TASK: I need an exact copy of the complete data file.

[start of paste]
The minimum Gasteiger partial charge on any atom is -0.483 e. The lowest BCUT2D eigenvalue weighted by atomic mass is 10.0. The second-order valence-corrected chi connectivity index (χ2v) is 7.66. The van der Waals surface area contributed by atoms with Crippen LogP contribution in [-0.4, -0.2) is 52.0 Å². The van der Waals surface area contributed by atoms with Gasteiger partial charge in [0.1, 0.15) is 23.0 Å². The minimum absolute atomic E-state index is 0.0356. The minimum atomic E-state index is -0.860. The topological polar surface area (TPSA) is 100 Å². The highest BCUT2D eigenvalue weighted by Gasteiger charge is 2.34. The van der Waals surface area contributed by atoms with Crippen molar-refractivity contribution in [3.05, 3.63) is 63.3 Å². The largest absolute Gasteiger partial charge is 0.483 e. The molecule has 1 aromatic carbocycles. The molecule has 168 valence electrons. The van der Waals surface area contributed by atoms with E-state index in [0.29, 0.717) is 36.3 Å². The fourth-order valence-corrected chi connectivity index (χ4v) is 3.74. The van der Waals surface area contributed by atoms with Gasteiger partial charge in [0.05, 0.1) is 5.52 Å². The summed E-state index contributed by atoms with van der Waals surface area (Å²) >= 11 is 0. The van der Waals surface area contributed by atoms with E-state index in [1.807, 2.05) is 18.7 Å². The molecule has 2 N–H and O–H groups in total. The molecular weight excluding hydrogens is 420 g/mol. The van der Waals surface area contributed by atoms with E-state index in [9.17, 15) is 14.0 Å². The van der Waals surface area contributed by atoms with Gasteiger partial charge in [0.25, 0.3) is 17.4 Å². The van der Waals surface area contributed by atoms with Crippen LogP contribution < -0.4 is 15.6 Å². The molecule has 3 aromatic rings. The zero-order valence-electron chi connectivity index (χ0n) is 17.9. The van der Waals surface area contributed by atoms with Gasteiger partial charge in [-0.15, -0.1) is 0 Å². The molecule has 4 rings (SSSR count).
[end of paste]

The minimum Gasteiger partial charge on any atom is -0.483 e. The lowest BCUT2D eigenvalue weighted by atomic mass is 10.0. The second-order valence-corrected chi connectivity index (χ2v) is 7.66. The van der Waals surface area contributed by atoms with Crippen LogP contribution in [-0.4, -0.2) is 52.0 Å². The van der Waals surface area contributed by atoms with Gasteiger partial charge in [0.1, 0.15) is 23.0 Å². The minimum absolute atomic E-state index is 0.0356. The minimum atomic E-state index is -0.860. The topological polar surface area (TPSA) is 100 Å². The highest BCUT2D eigenvalue weighted by Gasteiger charge is 2.34. The van der Waals surface area contributed by atoms with Crippen molar-refractivity contribution in [3.05, 3.63) is 63.3 Å². The largest absolute Gasteiger partial charge is 0.483 e. The molecule has 1 aromatic carbocycles. The molecule has 168 valence electrons. The van der Waals surface area contributed by atoms with E-state index in [0.29, 0.717) is 36.3 Å². The fourth-order valence-corrected chi connectivity index (χ4v) is 3.74. The van der Waals surface area contributed by atoms with Gasteiger partial charge in [0.05, 0.1) is 5.52 Å². The summed E-state index contributed by atoms with van der Waals surface area (Å²) >= 11 is 0. The van der Waals surface area contributed by atoms with E-state index in [1.807, 2.05) is 18.7 Å². The molecule has 2 N–H and O–H groups in total. The molecular weight excluding hydrogens is 420 g/mol. The van der Waals surface area contributed by atoms with E-state index in [9.17, 15) is 14.0 Å². The van der Waals surface area contributed by atoms with Gasteiger partial charge in [0.25, 0.3) is 17.4 Å². The van der Waals surface area contributed by atoms with Crippen LogP contribution < -0.4 is 15.6 Å². The molecule has 3 aromatic rings. The zero-order valence-electron chi connectivity index (χ0n) is 17.9. The van der Waals surface area contributed by atoms with Gasteiger partial charge in [-0.15, -0.1) is 0 Å². The molecule has 4 rings (SSSR count).